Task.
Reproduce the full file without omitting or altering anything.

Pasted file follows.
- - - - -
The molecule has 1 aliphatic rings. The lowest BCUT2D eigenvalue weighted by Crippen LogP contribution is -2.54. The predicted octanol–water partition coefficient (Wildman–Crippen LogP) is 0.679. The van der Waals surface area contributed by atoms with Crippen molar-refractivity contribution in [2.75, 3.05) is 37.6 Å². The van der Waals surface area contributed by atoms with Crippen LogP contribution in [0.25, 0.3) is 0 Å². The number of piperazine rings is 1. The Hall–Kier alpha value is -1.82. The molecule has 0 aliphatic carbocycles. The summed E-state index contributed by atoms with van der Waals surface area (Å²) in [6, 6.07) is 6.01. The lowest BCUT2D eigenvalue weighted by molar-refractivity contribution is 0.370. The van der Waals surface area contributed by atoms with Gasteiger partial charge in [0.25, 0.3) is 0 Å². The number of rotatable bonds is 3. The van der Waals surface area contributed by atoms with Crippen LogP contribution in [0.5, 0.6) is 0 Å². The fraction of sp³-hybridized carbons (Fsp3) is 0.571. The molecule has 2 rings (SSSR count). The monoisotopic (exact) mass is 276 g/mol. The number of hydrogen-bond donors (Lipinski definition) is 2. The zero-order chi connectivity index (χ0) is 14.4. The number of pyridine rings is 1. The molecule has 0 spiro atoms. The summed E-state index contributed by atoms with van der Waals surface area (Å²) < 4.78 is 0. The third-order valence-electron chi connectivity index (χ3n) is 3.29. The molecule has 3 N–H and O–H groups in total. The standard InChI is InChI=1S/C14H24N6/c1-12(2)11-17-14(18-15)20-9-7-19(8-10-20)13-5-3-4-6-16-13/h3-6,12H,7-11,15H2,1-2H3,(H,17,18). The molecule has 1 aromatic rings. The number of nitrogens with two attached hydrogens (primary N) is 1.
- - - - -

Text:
The molecule has 1 aliphatic rings. The lowest BCUT2D eigenvalue weighted by Crippen LogP contribution is -2.54. The predicted octanol–water partition coefficient (Wildman–Crippen LogP) is 0.679. The van der Waals surface area contributed by atoms with Crippen molar-refractivity contribution in [2.75, 3.05) is 37.6 Å². The van der Waals surface area contributed by atoms with Crippen LogP contribution in [0.25, 0.3) is 0 Å². The number of piperazine rings is 1. The Hall–Kier alpha value is -1.82. The molecule has 0 aliphatic carbocycles. The summed E-state index contributed by atoms with van der Waals surface area (Å²) in [6, 6.07) is 6.01. The lowest BCUT2D eigenvalue weighted by molar-refractivity contribution is 0.370. The van der Waals surface area contributed by atoms with Gasteiger partial charge in [0.25, 0.3) is 0 Å². The number of rotatable bonds is 3. The van der Waals surface area contributed by atoms with Crippen LogP contribution in [0.5, 0.6) is 0 Å². The fraction of sp³-hybridized carbons (Fsp3) is 0.571. The molecule has 2 rings (SSSR count). The monoisotopic (exact) mass is 276 g/mol. The number of hydrogen-bond donors (Lipinski definition) is 2. The zero-order chi connectivity index (χ0) is 14.4. The number of pyridine rings is 1. The molecule has 0 spiro atoms. The summed E-state index contributed by atoms with van der Waals surface area (Å²) < 4.78 is 0. The third-order valence-electron chi connectivity index (χ3n) is 3.29. The molecule has 3 N–H and O–H groups in total. The standard InChI is InChI=1S/C14H24N6/c1-12(2)11-17-14(18-15)20-9-7-19(8-10-20)13-5-3-4-6-16-13/h3-6,12H,7-11,15H2,1-2H3,(H,17,18). The molecule has 1 aromatic rings. The number of nitrogens with two attached hydrogens (primary N) is 1.